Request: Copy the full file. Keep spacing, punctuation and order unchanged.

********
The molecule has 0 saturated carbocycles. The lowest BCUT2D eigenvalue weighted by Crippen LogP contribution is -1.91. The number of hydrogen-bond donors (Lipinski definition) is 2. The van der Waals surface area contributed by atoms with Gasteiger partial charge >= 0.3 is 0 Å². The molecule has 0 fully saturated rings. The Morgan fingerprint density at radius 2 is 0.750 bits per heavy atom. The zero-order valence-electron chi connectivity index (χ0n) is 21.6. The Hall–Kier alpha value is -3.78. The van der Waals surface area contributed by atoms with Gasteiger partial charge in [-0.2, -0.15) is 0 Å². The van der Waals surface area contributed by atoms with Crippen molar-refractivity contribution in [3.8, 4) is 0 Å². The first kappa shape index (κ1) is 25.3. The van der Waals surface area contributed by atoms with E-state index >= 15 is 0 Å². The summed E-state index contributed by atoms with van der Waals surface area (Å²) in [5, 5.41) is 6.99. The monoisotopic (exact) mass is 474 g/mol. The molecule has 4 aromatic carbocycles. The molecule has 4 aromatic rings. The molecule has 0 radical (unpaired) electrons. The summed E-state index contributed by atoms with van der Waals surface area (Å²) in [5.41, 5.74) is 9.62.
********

The molecule has 0 saturated carbocycles. The lowest BCUT2D eigenvalue weighted by Crippen LogP contribution is -1.91. The number of hydrogen-bond donors (Lipinski definition) is 2. The van der Waals surface area contributed by atoms with Gasteiger partial charge >= 0.3 is 0 Å². The molecule has 0 fully saturated rings. The Morgan fingerprint density at radius 2 is 0.750 bits per heavy atom. The zero-order valence-electron chi connectivity index (χ0n) is 21.6. The Hall–Kier alpha value is -3.78. The van der Waals surface area contributed by atoms with Gasteiger partial charge in [-0.2, -0.15) is 0 Å². The van der Waals surface area contributed by atoms with Crippen molar-refractivity contribution in [3.8, 4) is 0 Å². The first kappa shape index (κ1) is 25.3. The van der Waals surface area contributed by atoms with E-state index >= 15 is 0 Å². The summed E-state index contributed by atoms with van der Waals surface area (Å²) in [5, 5.41) is 6.99. The monoisotopic (exact) mass is 474 g/mol. The molecule has 4 aromatic carbocycles. The molecule has 4 aromatic rings. The molecule has 0 radical (unpaired) electrons. The summed E-state index contributed by atoms with van der Waals surface area (Å²) in [5.41, 5.74) is 9.62.